Marty O’Donnell, the former sound director at Bungie who worked at glory and Fate for years was forced by a court to upload a video yesterday asking people to stop sharing and publishing video game music he uploaded online without legal permission and against court orders. In the short video, the composer even asks fans to “destroy” all copies of the music they still have.
On O’Donnell’s YouTube channel, the composer uploaded a 45 second video yesterday, which contains a pre-written and legally-approved message asking people to stop sharing or publishing “non-commercially available material related to Fate or The music of the spheres.”
His full statement can be read below.
“To whom it May concern,
I do not have, and have not had since at least April 2014, the legal authority to possess or distribute non-commercially available material related to Destiny or Music of the Spheres (including material I composed or created while working for Bungie).
This material is owned by Bungie. If you have posted some of these assets on a website or other publicly available platform, you should remove the content immediately. If you have copies of these assets, you should refrain from sharing and destroying any copies of them.
This request does not apply to any Destiny or Music of the Spheres material that you have lawfully obtained from commercially available sources. “
Back in 2010, three years after Bungie and Microsoft parted ways, the studio began working with Activision on a 10-year development plan to create Fate franchise. And it was decided by Bungie and O’Donnell that instead of creating music for each planned part of the game, O’Donnell would compose a large score for the entire franchise and all future games. After two years of composing with Michael Salvatori and former Beatle Paul McCartney, they had created a large eight-part score called “The Music of Spheres”.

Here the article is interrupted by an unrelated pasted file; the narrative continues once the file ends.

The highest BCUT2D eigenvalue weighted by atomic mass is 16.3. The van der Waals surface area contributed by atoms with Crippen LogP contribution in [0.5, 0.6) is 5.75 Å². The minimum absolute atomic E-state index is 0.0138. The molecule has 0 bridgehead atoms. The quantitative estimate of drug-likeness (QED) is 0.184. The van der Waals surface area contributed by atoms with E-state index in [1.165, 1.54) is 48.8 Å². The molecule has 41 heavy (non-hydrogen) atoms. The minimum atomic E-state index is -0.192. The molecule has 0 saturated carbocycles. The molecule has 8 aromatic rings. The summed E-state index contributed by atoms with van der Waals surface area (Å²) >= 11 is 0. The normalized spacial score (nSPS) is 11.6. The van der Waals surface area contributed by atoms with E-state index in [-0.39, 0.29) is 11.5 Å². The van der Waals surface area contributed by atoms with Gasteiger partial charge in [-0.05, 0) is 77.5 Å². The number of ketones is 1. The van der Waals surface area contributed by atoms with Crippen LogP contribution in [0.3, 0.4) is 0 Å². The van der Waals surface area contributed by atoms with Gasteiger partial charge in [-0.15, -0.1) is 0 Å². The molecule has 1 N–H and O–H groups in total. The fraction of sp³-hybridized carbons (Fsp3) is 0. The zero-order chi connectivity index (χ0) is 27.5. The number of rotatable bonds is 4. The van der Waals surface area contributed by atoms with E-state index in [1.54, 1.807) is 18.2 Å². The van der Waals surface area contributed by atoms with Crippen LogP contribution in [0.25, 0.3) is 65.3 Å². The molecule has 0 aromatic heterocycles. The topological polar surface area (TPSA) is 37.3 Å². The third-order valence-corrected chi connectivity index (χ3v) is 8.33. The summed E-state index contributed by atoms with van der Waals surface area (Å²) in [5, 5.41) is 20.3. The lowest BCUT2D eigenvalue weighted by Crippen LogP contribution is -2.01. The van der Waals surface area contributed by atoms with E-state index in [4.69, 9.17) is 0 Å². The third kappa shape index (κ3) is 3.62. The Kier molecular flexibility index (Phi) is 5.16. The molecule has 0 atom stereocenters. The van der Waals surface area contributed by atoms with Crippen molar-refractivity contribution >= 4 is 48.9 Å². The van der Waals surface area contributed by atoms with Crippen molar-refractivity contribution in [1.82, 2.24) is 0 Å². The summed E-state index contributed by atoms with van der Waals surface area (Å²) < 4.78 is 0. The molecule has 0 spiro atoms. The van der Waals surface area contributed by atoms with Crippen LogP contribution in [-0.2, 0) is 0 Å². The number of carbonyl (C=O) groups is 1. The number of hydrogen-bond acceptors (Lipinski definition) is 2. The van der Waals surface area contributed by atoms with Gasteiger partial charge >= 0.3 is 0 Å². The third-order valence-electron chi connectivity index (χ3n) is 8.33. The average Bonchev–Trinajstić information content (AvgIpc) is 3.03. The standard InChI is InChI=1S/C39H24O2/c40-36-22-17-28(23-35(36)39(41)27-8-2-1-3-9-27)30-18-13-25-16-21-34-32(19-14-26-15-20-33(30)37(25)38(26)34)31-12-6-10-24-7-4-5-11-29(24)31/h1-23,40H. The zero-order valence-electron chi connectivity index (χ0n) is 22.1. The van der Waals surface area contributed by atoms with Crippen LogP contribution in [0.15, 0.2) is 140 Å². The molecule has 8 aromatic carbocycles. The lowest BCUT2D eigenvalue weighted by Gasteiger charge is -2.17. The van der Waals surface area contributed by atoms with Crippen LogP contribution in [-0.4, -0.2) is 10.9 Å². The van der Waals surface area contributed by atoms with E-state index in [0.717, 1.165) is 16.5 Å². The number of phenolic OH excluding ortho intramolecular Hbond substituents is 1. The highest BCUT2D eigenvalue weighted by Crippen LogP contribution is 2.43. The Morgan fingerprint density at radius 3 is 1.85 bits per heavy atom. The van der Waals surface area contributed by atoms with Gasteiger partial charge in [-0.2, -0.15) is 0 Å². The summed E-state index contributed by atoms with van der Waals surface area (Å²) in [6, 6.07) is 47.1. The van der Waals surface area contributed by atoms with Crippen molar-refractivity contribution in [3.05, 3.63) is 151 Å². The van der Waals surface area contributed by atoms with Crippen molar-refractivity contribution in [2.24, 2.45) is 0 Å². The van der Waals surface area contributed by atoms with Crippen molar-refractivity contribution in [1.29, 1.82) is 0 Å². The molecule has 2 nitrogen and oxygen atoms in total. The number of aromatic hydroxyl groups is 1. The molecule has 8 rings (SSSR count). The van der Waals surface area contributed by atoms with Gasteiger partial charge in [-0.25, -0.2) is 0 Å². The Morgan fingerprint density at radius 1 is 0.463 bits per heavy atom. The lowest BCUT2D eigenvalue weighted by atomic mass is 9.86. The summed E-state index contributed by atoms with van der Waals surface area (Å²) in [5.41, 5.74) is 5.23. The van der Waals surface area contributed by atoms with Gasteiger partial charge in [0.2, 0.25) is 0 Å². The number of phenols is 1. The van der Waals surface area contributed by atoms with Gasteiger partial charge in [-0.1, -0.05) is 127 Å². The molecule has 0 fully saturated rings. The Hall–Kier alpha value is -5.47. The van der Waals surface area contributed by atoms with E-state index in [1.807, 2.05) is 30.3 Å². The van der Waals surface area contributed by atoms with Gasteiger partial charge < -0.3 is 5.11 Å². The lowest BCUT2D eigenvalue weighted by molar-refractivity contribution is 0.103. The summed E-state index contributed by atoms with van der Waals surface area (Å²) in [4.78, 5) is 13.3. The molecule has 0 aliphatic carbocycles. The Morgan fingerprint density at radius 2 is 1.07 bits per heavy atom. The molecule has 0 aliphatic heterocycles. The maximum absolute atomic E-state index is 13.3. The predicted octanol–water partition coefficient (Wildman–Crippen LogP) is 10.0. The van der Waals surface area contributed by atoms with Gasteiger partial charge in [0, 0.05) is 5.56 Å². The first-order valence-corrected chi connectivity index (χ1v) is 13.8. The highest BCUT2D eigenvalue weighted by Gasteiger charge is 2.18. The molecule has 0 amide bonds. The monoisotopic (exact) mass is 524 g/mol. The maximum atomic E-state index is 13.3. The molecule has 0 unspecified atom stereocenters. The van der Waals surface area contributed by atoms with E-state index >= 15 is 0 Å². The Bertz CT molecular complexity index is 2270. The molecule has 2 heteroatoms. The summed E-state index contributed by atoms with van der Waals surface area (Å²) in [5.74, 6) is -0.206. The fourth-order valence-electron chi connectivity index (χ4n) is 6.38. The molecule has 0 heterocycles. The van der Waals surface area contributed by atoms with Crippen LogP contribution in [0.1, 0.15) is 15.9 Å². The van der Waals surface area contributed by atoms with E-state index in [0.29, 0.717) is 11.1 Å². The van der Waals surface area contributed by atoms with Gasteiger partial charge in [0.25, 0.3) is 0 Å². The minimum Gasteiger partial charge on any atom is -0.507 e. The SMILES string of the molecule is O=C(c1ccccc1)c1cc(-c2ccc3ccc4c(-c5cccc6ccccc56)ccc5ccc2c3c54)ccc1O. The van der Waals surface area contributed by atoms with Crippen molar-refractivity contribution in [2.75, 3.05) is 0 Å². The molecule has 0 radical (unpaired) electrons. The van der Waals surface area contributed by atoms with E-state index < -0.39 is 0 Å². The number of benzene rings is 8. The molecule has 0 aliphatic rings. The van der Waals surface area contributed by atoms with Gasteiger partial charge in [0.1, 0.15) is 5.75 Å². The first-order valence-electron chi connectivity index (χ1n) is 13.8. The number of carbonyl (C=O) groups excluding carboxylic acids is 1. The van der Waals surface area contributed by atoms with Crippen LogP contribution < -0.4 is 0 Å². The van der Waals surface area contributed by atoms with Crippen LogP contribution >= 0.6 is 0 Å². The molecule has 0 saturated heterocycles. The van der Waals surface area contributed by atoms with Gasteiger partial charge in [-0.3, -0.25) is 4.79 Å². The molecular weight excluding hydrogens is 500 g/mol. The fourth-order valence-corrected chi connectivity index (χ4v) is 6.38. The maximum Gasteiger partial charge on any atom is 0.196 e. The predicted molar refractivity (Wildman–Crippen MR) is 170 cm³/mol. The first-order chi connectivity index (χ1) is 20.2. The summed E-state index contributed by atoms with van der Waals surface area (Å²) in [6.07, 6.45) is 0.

But before E3 2013, Activision decided not to use its music for Destiny 1 ‘s E3 2013 trailer. According to court documents from back in 2015, O’Donnell was furious about the change and complained directly to Bungie CEO Harold Ryan. The rest of the Bungie management agreed that Activision exceeded and filed a formal complaint, but the publisher ignored it. O’Donnell’s plans to release the project as a separate release were rejected by both Bungie and Activision. This eventually led to O’Donnell going online when the Activision-scored E3 trailer premiered, tweeting that the music was not Bungies, leading to a clash with the developer and eventually to further problems between the studio and the composer. , he was fired for no reason on April 11, 2014.
Trials followed. In a lawsuit – which O’Donnell won – he was still ordered to return “all material” from Fate and “Music of the Spheres” – not just the final scores, but each version, component and variation.
But in 2019 (after leak in 2018 of “Music of the spheres ”score online) O’Donnell started uploading music from the project. Bungie’s lawyers argued that this correction violated the previous injunction, and in May 2021, a judge ruled in Bungie’s favor.
In September this year, O’Donnell was found in contempt of court for his persistent use of Fate assets, including uploading song clips online long after he was fired and left Bungie in 2014. According to Eurogamer, such use violated the terms of a previous lawsuit. He was forced to pay Bungie almost $ 100,000 and ordered to make a video explain that he did not have the authority to provide this music or this material. In addition, O’Donnell was to tell anyone who downloaded the assets to refrain from sharing them and to destroy any copies of them.
Now, almost two months later, and after both sides of the legal battle agreed on the text, that video has been uploaded to both his YouTube and Twitter accounts.
It seems to be the end of this long legal battle, but I would not be surprised if a new wrinkle or a new chapter in this saga emerges in the not too distant future.